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Monday 11 September 2017

How to Run Children's Story Time

This morning I had a conversation with my children about the library. We were talking about the books their school library had or the lack thereof. My youngest had discovered Manga and realised he could borrow them at the high school and this lead to a discussion about what makes a good library and librarian.

This talk of libraries and librarians brought to mind my long forgotten desire to become a librarian when I was younger. At that time, I wanted to be both a teacher and a librarian. I couldn't quite decided which one I liked better. I love children and yet I also love books.

I love to read them and I love to write them. I could spend hours at the library looking at books. I earned the name of bookworm from early on. When I was in high school I would spend some lunch time in the library by myself. None of my friends could understand why I chose to surround myself with more books than necessary at school.

When my children were young I took them to the local library's story time. They loved listening to the reading of a book by the librarian and then doing an activity based on the book. I could imagine myself doing this. And that's what I did. I volunteered at a local playgroup to do their story time each week.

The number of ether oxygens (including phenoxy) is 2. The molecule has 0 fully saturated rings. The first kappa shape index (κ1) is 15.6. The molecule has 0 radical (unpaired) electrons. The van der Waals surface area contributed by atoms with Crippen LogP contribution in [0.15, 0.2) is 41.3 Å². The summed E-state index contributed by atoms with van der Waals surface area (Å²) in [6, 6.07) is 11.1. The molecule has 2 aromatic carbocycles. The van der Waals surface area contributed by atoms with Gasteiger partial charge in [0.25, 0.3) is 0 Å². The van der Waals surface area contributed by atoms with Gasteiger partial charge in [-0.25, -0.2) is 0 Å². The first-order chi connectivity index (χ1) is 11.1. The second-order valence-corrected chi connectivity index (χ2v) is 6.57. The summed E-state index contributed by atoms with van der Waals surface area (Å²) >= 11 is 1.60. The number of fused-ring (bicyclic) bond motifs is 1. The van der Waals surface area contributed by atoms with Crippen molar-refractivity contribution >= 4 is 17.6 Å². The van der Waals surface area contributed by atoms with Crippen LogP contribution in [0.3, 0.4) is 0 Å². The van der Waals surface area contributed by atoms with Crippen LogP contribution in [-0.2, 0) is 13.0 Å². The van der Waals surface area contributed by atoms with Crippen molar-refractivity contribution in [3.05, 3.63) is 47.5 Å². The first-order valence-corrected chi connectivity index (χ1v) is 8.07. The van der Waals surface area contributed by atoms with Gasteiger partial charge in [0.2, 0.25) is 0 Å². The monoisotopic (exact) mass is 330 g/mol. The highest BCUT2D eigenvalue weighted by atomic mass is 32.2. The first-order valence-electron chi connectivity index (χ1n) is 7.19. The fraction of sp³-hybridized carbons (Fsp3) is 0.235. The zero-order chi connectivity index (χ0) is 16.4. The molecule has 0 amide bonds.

There are two ways to prepare the lessons for your own story time for a group of children. The first is to decide on what you want to teach them. Maybe it's spring and you want to teach them about plants or insects.

1. So you decide on what to teach.You might want to teach life cycles so you might choose a caterpillar.
2. From there, you select a storybook with that theme. 'The Very Hungry Caterpillar' is an obvious one with this theme for preschoolers or kindergartners.

3. You then brainstorm the types of activities that you want to do. You could have a movement activity where you have children pretend they're caterpillars wriggling around on a leaf (on the floor) then have the caterpillars go to sleep and transform into a butterfly whereby the children flap their wings and fly around the room. You could sing a few caterpillar or butterfly songs, if you know of any. There's a traditional Vietnamese butterfly song that is sung to the tune of 'Frere Jacque' and it goes like this (when I translate and make some changes so it goes better with the tune): Yellow butterfly, Yellow butterfly. Spread your wings, Spread your wings. Flutter around and round, Flutter around and round, I watch you, I watch you.

4. Finally, you decide on what craft is age appropriate for the children to make. You could have children make a caterpillar or a butterfly craft - there are plenty of ideas on the internet.
The second way to prepare lessons is to go with whatever book you have on hand. Sometimes you don't have or can't find the book that you want for your theme. In this case, choose a book that you have access to and read it to decide what lesson children could learn from the book. From there, you'd brainstorm the activities and crafts to accompany it.

I loved running these story times and the children loved listening to books being read with the added bonus of making a craft. I reckon I would have made a great teacher librarian, even if I say so myself!

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